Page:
From the 1930s, when Isidor Isaac Rabi developed a method for measuring magnetic properties of atoms, to 1977, when the first MRI of a human was performed, thanks to the cumulative efforts of many scientists, Edward Purcel, Felix Bloch, Sir Peter Mansfield, Raymond Vahan Damadian, et al., to this day, the world of MRI has been constantly evolving.
This non-invasive method has enabled multiplanar visualization of anatomic structures to greater detail than any other modality without the use of ionizing radiation. It has made soft-tissue delineation better than ever before as also the imaging of the brain and the musculoskeletal system. Newer developments include hybrid imaging like MR-HIFU, PET-MRI, MR defecography, and real-time MRI. MR spectroscopy adds pathophysiological information and is a useful tool in not only tertiary care hospitals today, but also in stand-alone imaging centers, where the preliminary diagnostic workup is happening in most cases. Functional MRI enables non-invasive functional mapping of the brain, and is a part of the diagnostic armamentarium in advanced centers handling neurological cases.
Newer innovations are targeted toward cutting down scan times. Open MRI looks at eliminating claustrophobia. There are innovations like mobile MRI that aim to provide access to more people.
The cost factor becomes the limiting criterion for deciding the magnetic field strength of the MRI machine that needs to be purchased. A 1.5-Tesla looks like the optimal choice that can cater to most of the needs of any hospital. If it is possible to purchase a 3-Tesla MRI, the image quality improvement is worth the additional expenses. If it is a super-specialty hospital doing a good load of neurological and MSK work including joint replacement surgeries, etc., then for imaging before treatment/surgical intervention and follow up, 3T offers a huge advantage. Also, cardiac MRI is best performed on 3T MRI.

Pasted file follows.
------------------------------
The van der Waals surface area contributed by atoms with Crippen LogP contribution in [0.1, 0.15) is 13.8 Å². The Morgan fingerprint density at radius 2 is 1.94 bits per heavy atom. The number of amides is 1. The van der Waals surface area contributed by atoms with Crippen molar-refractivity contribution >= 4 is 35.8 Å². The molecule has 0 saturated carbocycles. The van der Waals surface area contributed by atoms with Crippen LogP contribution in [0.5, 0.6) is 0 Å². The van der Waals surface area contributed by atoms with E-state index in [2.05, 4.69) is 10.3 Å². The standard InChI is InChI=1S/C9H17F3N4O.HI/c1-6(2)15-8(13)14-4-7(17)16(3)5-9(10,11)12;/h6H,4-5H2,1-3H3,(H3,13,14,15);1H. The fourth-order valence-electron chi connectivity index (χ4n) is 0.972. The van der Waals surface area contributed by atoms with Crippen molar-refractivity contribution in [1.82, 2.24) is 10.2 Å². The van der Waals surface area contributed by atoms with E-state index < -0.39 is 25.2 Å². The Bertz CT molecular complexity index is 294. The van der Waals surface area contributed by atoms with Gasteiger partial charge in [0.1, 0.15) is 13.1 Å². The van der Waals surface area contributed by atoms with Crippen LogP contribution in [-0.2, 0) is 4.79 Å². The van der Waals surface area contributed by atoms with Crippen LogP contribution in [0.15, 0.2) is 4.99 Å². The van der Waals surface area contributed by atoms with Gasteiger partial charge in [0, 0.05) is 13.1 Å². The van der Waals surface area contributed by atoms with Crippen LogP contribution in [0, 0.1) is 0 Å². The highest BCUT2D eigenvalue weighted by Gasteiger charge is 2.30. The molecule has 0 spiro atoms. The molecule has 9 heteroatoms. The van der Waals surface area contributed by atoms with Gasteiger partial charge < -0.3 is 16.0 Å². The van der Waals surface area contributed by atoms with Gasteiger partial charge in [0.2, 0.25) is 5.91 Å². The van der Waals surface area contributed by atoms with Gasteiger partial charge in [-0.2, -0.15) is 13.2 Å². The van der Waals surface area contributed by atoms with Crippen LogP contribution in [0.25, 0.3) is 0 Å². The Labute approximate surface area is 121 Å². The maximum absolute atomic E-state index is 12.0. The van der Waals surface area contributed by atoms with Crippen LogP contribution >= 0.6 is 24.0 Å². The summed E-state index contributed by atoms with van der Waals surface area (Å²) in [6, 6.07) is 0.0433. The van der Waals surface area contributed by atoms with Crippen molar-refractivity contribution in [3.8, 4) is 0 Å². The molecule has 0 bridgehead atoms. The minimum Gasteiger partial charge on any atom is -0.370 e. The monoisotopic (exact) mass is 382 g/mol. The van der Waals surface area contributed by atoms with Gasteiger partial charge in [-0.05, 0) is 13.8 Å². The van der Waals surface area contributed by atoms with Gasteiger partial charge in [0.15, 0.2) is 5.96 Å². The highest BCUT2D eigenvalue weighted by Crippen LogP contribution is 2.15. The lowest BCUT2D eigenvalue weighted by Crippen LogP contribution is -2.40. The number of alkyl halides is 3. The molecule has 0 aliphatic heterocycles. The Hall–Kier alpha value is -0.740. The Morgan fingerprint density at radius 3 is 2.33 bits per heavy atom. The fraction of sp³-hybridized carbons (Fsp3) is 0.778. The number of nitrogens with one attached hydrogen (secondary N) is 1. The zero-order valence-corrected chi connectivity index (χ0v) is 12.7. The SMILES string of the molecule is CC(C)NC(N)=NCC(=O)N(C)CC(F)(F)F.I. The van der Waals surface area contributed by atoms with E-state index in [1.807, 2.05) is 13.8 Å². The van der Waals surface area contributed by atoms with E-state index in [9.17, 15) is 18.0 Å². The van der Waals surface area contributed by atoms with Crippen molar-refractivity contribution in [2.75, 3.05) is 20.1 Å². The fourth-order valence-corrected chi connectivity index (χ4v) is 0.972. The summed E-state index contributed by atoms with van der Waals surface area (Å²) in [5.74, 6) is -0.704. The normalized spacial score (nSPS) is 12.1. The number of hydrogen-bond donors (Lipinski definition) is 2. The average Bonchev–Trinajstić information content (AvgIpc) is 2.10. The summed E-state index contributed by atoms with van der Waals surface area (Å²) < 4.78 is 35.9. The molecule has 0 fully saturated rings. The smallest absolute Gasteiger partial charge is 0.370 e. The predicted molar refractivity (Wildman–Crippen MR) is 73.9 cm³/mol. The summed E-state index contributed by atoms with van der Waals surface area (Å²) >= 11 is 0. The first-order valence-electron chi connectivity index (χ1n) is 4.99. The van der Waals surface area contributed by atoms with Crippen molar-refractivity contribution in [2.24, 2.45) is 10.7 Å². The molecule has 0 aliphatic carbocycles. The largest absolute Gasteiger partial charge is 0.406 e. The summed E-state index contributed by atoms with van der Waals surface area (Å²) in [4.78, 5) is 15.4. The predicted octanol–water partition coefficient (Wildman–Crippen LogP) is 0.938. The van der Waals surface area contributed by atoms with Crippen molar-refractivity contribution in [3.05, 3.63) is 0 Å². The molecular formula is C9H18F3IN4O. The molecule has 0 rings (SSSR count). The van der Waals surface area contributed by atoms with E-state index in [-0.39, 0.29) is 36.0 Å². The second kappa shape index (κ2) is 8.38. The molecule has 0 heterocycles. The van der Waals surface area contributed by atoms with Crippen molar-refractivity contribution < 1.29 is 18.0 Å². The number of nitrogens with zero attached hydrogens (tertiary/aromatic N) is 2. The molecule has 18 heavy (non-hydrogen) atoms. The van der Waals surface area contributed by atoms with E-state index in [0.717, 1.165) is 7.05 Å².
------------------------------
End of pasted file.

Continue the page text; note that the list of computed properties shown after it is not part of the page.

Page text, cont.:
Now, coming to an important issue about MR safety. The accidents at Tata ACTREC and Nair Hospital have created a panic among hospital owners and administrators due to the issue of vicarious liability. Awareness can help allay the associated anxiety. A metallic projectile is a risk, the larger the weight, the greater the pull, so while a light needle can prick the eye, one can well imagine what will happen to a heavy cylinder, the pull is much greater as the magnetic forces are stronger, just like the gravitational pull is higher for a heavier object; stretchers fly similarly! So, investing in security staff and metal detectors provides simple solutions at screening out risks. Regular drills and training of staff is a must. There should be awareness that cellphones and credit cards will be spoiled as any magnetic chip will get corrupted, adequate signages should be put up.
Similarly, piped oxygen should be made available as should MRI compatible resuscitative and anesthesia equipment. MRI-compatible wheelchairs and stretchers are to be used compulsorily. Such necessities increase the costs of running the MRI unit. More vendors are needed in the market to bring down costs.
The quenching switch should never be disabled. The staff should be educated about its use and should be informed about the humongous costs involved in re-filling helium. Providing special gowns to patients to change into can help reduce the chances of human error. An exhaustive check list to rule out risk factors is a must, e.g., only MR-compatible prosthetics must be allowed. Frequent code blue drills should be done.
While planning the MRI suite, the issue of electromagnetic interference should be tackled as well.
One should be aware of the option of refurbished machines that lower the cost to almost half; vendors who provide good after-sales service can be carefully selected. Other options include machines on lease, turn-key projects, or such mutually symbiotic projects.
In today’s age of evidence-based medicine, radiology is indispensable and MRI is now almost a must-have modality. Before setting up an MRI unit, a need-based outlook should be adopted.